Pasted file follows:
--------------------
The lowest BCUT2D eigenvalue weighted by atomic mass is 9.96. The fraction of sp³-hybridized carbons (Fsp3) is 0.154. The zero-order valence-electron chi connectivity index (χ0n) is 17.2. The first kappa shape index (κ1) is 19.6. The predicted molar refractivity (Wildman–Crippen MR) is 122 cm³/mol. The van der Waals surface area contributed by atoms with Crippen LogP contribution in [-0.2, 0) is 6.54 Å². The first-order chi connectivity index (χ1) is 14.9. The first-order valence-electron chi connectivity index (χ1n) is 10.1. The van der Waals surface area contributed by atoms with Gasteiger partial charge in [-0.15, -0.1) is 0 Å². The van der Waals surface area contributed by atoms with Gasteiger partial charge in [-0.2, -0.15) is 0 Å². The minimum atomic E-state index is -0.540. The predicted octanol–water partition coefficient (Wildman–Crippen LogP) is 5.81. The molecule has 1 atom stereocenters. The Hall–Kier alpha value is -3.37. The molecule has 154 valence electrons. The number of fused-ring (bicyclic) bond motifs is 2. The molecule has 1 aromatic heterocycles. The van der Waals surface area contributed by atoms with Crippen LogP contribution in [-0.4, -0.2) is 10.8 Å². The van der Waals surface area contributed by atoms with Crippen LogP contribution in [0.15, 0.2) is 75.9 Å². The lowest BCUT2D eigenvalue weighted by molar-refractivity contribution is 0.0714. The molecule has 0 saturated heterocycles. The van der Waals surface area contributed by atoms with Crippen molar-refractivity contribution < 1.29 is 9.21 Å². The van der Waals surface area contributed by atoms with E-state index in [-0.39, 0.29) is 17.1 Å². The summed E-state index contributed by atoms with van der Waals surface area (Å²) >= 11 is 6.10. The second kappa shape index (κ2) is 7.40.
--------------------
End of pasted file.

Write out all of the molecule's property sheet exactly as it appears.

The lowest BCUT2D eigenvalue weighted by atomic mass is 9.96. The fraction of sp³-hybridized carbons (Fsp3) is 0.154. The zero-order valence-electron chi connectivity index (χ0n) is 17.2. The first kappa shape index (κ1) is 19.6. The predicted molar refractivity (Wildman–Crippen MR) is 122 cm³/mol. The van der Waals surface area contributed by atoms with Crippen LogP contribution in [-0.2, 0) is 6.54 Å². The first-order chi connectivity index (χ1) is 14.9. The first-order valence-electron chi connectivity index (χ1n) is 10.1. The van der Waals surface area contributed by atoms with Gasteiger partial charge in [-0.15, -0.1) is 0 Å². The van der Waals surface area contributed by atoms with Gasteiger partial charge in [-0.2, -0.15) is 0 Å². The minimum atomic E-state index is -0.540. The predicted octanol–water partition coefficient (Wildman–Crippen LogP) is 5.81. The molecule has 1 atom stereocenters. The Hall–Kier alpha value is -3.37. The molecule has 154 valence electrons. The number of fused-ring (bicyclic) bond motifs is 2. The molecule has 1 aromatic heterocycles. The van der Waals surface area contributed by atoms with Crippen LogP contribution in [-0.4, -0.2) is 10.8 Å². The van der Waals surface area contributed by atoms with Crippen LogP contribution in [0.15, 0.2) is 75.9 Å². The lowest BCUT2D eigenvalue weighted by molar-refractivity contribution is 0.0714. The molecule has 0 saturated heterocycles. The van der Waals surface area contributed by atoms with Crippen molar-refractivity contribution < 1.29 is 9.21 Å². The van der Waals surface area contributed by atoms with E-state index in [-0.39, 0.29) is 17.1 Å². The summed E-state index contributed by atoms with van der Waals surface area (Å²) >= 11 is 6.10. The second kappa shape index (κ2) is 7.40.